Stanley striker Billy Kee has opened up about his battle with depression which almost led to him quitting football this season.
The 15-goal hitman admitted that he went working on a building site at the back end of last year as he fought his mental health issues.
It is topical in football at the moment with Everton’s Aaron Lennon receiving treatment for mental health problems and former Burnley player Clarke Carlisle has spoken out about depression and suicide in football.
“It’s really hard and it’s something I will always have,” said fans’ favourite Kee, who is married to Leigh and father to Brady.
“I have never shied away from my problems and I will talk to anyone about it.
“It was really bad depression last year and I have had to bounce back, get myself together and get myself right, and the gaffer (John Coleman) and Jimmy (Bell) have been brilliant at supporting me.
“It’s hard as people do not realise. They look at you and think you have a good job, a lovely family but it doesn’t change the way you feel.
“I was coming into the club every day and wanting to cry and not play football. That’s wrong as it’s best job in the world.”
Kee, 26, was involved every game and scoring goals but he realised he needed some time away in October.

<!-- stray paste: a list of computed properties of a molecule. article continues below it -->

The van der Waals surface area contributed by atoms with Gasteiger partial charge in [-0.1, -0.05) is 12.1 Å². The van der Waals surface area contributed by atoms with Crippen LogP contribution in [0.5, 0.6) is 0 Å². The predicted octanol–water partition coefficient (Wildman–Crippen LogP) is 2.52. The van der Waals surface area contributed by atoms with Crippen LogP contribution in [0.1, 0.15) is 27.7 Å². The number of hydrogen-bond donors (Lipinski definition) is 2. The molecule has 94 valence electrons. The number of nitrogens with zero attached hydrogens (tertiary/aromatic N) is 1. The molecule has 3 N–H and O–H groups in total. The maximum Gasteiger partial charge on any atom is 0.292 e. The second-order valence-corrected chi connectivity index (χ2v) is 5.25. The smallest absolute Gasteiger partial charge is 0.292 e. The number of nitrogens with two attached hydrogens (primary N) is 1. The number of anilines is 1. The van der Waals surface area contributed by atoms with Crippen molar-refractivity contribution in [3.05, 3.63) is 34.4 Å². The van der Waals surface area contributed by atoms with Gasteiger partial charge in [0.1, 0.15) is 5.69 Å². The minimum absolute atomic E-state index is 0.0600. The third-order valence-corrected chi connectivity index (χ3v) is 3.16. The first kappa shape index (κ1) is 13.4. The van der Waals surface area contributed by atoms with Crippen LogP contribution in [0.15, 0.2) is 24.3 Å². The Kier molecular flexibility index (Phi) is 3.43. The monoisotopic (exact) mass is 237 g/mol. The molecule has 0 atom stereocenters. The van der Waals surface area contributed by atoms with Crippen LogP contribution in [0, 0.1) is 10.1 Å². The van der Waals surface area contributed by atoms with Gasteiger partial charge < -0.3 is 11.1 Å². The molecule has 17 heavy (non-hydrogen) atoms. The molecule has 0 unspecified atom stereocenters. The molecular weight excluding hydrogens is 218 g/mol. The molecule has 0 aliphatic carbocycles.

He continued: “I went to work on a building site for two or three weeks and it was a very different experience and it helped me.
“It was a different life. I had to get up at 7am and finish at 5pm and it was hard. It allowed me to stand back and look at my life and the options I had available.
“I realised that football, and the support you get, could help me and the gaffer and Jimmy were there for me.
“I realised I can come into work every day, have banter with my mates, have a good laugh and am getting paid good wages for doing something I love. I had to realise that I was a lucky boy. The gaffer and Jimmy gave me the chance to come back to play football and hopefully I can repay them next season by helping Accrington get promoted.”
Kee admitted being open about his problems has helped him on the road to recovery, when he felt his lowest.
“You are best to admit it than keep it inside. It is happening to a lot of lads, in football and out of football, and many don’t realise it.
“It’s important to talk about it and luckily I have been able to do that and be up front about it.
“I don’t think it’s something that will ever go away, it will always be there, but it’s a case of learning how to handle it, having the support around me and to keep plugging away and doing my best for myself and my family.”